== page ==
flyers or whatever together or whatever, I could probably set
you up to come, to the Veterans facility where you can
disseminate a lot of your information and you know, go on
from there so it’s relatively easy. You don’t know, if you
guys can get it out to the VA hospitals they’ll gladly put it
out. Touch on again on the website.
If you have a plan-your-visit spot on the website just include
what days are less hectic, maybe but honestly for myself, Google
reviews has peak hours of business, and has a lot of
times, days that are more frequented than others as well
as hours. Maybe the homepage of, for now
til the word gets out, the homepage of your website could
have something on there as well. And included on any specific
marketing materials itself, for the event itself. So that would
be my 2 cents, which I’m sure everyone’s thought of already. If i’m listening to you
correctly, are you specifically talking about Veterans? That’s
why I was suggesting for us particularly, the Veteran
population, you want to involve them as well. Because often
often Yes, that’s the best way to get anyone to come to your
facility, but if youre particularly on targeting
Veterans, I think a Veteran organization would be more
intact. Like I say, a lot of veterans, they
don’t really
participate in a lot of stuff because of different, different
reasons. But they do deal with, they have to deal with Jesse
Brown and Hines VA, and the other
organizations, because
that’s their network. That’s how they operate
and get all
their information or whatever they need.
So they’re more
likely to lean toward them than they would just going
on a
particular website trying to see what’s happening. You know,
they
want to see what does this offer for Veterans, you know? May I? Something just popped
into my mind that I think may be relevant. Sorry, I’ll be
extremely brief. So everyone could speak. Something just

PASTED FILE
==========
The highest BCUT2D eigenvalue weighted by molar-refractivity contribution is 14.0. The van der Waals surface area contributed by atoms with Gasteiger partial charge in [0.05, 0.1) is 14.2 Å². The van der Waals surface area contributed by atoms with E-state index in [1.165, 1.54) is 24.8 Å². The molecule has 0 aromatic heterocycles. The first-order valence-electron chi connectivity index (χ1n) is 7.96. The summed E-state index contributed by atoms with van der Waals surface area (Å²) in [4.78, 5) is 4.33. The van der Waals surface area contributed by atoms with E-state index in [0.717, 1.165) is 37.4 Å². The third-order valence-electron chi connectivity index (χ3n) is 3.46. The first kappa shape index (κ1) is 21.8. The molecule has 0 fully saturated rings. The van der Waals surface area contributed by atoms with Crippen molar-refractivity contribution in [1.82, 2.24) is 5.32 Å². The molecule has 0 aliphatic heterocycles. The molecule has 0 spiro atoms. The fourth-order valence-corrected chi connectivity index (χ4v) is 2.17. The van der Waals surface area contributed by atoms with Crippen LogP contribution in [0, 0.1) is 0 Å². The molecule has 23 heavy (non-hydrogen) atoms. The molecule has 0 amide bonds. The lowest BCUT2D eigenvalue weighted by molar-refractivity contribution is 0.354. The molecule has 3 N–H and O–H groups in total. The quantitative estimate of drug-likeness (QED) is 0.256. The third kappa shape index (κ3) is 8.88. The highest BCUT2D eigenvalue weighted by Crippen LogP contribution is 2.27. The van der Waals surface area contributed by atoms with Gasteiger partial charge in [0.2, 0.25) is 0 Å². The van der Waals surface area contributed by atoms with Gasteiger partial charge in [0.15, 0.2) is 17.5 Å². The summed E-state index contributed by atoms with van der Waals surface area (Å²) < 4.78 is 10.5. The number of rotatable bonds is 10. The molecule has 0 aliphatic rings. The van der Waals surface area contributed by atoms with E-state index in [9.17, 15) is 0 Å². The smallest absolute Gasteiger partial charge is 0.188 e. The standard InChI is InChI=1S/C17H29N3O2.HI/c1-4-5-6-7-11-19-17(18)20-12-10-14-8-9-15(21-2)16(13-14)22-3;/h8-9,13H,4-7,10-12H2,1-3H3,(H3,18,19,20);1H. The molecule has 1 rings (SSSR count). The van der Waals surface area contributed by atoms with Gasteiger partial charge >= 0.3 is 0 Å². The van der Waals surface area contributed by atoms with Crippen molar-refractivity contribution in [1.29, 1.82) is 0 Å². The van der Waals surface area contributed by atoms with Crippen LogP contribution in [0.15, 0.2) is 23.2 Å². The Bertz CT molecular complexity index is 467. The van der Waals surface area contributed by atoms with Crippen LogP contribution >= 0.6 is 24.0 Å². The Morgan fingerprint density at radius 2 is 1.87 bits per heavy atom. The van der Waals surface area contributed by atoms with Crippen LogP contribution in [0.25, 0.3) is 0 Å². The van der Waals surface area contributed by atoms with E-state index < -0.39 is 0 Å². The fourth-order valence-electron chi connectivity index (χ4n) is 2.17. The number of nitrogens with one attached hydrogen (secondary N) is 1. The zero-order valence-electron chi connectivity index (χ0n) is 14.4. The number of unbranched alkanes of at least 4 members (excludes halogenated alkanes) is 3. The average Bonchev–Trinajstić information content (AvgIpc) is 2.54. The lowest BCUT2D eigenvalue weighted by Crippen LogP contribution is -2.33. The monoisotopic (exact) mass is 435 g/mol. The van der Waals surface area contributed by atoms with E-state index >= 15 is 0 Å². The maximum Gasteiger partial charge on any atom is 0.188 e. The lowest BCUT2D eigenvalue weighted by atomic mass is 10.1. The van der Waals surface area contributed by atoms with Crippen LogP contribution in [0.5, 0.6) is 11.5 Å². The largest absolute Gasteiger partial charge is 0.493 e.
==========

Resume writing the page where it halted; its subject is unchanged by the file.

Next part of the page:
popped into my mind about that, that I think is relevant. I had
an experience recently someone reached out to me about a
program and how to get the word out to
people in skilled nursing facilities, skilled nursing
facilities, which is which is where I work. And this ties right back in, full
circle, to the human contact kindness thing. I think this is
really very important. It’s wonderful to have all that
information out there so that we can look at it. It’s wonderful,
to even have a Veteran organization speak to you, to be
the liaison, you know, get the word right back. Be a
representative and get the word back to our peeps so to speak.
Right? But my recommendation is, and this is what we’re going to
do with this particular individual, he has a wonderful
program that is, that is combining high school students
with the seniors, because both generations feel unheard, and
have so much to say, and they feel forgotten, and they feel
dismissed. And going into, actually go
outreach. And not saying if you’re here you’re not doing
outreach. You’re here. I mean, go to the Veterans themselves.
If, you know, Mohammed won’t go to the mountain —
mountain
won’t go to Mohammed, Mohammed will go to the mountain.
Whatever that saying is.
So go, and they will come. There’s a human voice to
everything. We get lost, I think, in technology, and it’s
wonderful. It’s a double edged sword. It
overwhelms me at times, and I need it. I needed to get places
that, you know, we don’t have to know where we’re going. I don’t
get in a car. I map it. I used to teach mapping skills in the
Marine Corps to comissioned, and non amongst my other
responsibilities within my specialty. I want to know where I’m going,
what I’m going to get there, have plan B, C, D, E F. Because
it’s a dangerous world and nobody’s going to do it for me. If you want to get a job done
you do it yourself, right? So we need to go out to people
and reconnect with people, one on one. I think that’s what I’m,
that’s what I’m all about. I want to, that one on one speaks
volumes to me and yes, we do need technology to get the word
out. But all the technology in the
world won’t make up for that one on one connection that we don’t
have with peole. That’s what it comes down to. I think that is the perfect way
to end. We’re just after five o’clock. I would like to thank
all of you on the panel for being here. I think we can all
agree we learned a lot of valuable information. [applause] Surveys are coming around. If
you would, please… o surveys coming around?? There will be an email. Oh, they’re right here. There’s
some ready, so take a minute to complete those. And we also want
to let everyone know about CCAC’s first fundraiser there’s
brochures at the back, conquering fear with for
accessibility with us. Again details around the brochure on
the back table. It’s a May, May 7th. And the panel will be here
for just a couple minutes if anyone wanted to come up and
speak to them individually. Thank you all for being here.